Both parties would be contacted to arrange more talks in an attempt to avert a further 10 days of industrial action planned during the coming weeks, it added.
Cabin crew are in the final day of a five-day strike, protesting over reduced staffing levels and cuts to benefits.
Seven days of walkouts in March cost BA 43 million pounds ($62 million).
The stoppages come at a difficult time for BA, which last week reported a second straight year of record losses and is battling a global economic downturn and industry-wide recession.
Ongoing industrial action, coupled with further disruption to flights in April caused by ash from an Icelandic volcano, could scupper BA's hopes of avoiding a third year of losses.
The loss-making carrier said that in the event of another 5-day strike next week, its longhaul schedule at London's Heathrow airport would be increased to more than 70 percent of flights, from 60 percent this week.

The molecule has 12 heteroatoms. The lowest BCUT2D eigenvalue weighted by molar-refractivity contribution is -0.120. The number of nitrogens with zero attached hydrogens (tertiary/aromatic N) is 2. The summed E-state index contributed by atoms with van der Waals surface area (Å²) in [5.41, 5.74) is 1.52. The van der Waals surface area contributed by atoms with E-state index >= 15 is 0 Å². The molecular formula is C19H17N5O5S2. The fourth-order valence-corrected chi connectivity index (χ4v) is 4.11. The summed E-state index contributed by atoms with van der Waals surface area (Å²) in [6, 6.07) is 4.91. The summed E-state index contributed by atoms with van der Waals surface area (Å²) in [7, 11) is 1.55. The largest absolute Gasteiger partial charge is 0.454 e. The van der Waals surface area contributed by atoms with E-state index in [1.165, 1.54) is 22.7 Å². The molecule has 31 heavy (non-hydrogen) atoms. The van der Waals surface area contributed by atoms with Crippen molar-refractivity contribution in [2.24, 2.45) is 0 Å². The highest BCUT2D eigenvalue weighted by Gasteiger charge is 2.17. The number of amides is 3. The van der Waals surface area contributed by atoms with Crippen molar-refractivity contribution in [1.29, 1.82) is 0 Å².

It aims to increase the shorthaul schedule at Heathrow to 55 percent of flights from 50 percent and operate a full schedule from London's Gatwick and City airports.
BA, which flies around 90,000 passengers a day, said about a quarter of its passengers would be affected by the strikes, but that they could claim a full refund, rebook or reroute their journey.
Previous negotiations in the long-running dispute have been acrimonious.
BA Chief Executive Willie Walsh and leaders of Unite blame each other for a breakdown in communication.
The issue of travel allowances for cabin crew has become a major sticking point in the conflict. Unite had offered to postpone the strikes if travel allowances for cabin crew were reinstated.
(Reporting by Rhys Jones and Avril Ormsby; editing by Paul Hoskins and Jon Loades-Carter)